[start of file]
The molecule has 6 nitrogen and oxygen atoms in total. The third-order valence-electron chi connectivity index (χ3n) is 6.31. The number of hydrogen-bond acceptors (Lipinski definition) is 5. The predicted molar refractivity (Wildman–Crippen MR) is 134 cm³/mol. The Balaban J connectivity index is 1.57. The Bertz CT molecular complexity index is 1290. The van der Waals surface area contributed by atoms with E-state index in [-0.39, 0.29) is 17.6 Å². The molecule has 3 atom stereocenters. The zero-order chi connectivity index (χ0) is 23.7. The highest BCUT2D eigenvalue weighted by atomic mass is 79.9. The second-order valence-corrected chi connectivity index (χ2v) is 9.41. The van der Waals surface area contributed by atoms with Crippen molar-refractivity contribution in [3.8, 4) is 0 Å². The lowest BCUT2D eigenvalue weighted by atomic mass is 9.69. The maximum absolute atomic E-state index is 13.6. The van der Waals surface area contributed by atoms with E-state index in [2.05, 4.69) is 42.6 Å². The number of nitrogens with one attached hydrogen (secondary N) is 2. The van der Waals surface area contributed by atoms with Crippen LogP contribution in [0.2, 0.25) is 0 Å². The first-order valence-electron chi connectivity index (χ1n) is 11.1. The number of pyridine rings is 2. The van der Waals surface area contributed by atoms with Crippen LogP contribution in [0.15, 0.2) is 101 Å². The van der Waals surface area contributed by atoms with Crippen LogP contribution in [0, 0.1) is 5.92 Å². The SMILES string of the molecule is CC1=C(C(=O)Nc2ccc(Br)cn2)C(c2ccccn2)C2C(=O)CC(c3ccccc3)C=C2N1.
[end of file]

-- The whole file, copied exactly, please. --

The molecule has 6 nitrogen and oxygen atoms in total. The third-order valence-electron chi connectivity index (χ3n) is 6.31. The number of hydrogen-bond acceptors (Lipinski definition) is 5. The predicted molar refractivity (Wildman–Crippen MR) is 134 cm³/mol. The Balaban J connectivity index is 1.57. The Bertz CT molecular complexity index is 1290. The van der Waals surface area contributed by atoms with E-state index in [-0.39, 0.29) is 17.6 Å². The molecule has 3 atom stereocenters. The zero-order chi connectivity index (χ0) is 23.7. The highest BCUT2D eigenvalue weighted by atomic mass is 79.9. The second-order valence-corrected chi connectivity index (χ2v) is 9.41. The van der Waals surface area contributed by atoms with Crippen molar-refractivity contribution in [3.8, 4) is 0 Å². The lowest BCUT2D eigenvalue weighted by atomic mass is 9.69. The maximum absolute atomic E-state index is 13.6. The van der Waals surface area contributed by atoms with E-state index in [2.05, 4.69) is 42.6 Å². The number of nitrogens with one attached hydrogen (secondary N) is 2. The van der Waals surface area contributed by atoms with Crippen LogP contribution in [0.2, 0.25) is 0 Å². The first-order valence-electron chi connectivity index (χ1n) is 11.1. The number of pyridine rings is 2. The van der Waals surface area contributed by atoms with Crippen LogP contribution in [0.15, 0.2) is 101 Å². The van der Waals surface area contributed by atoms with Crippen LogP contribution in [0, 0.1) is 5.92 Å². The SMILES string of the molecule is CC1=C(C(=O)Nc2ccc(Br)cn2)C(c2ccccn2)C2C(=O)CC(c3ccccc3)C=C2N1.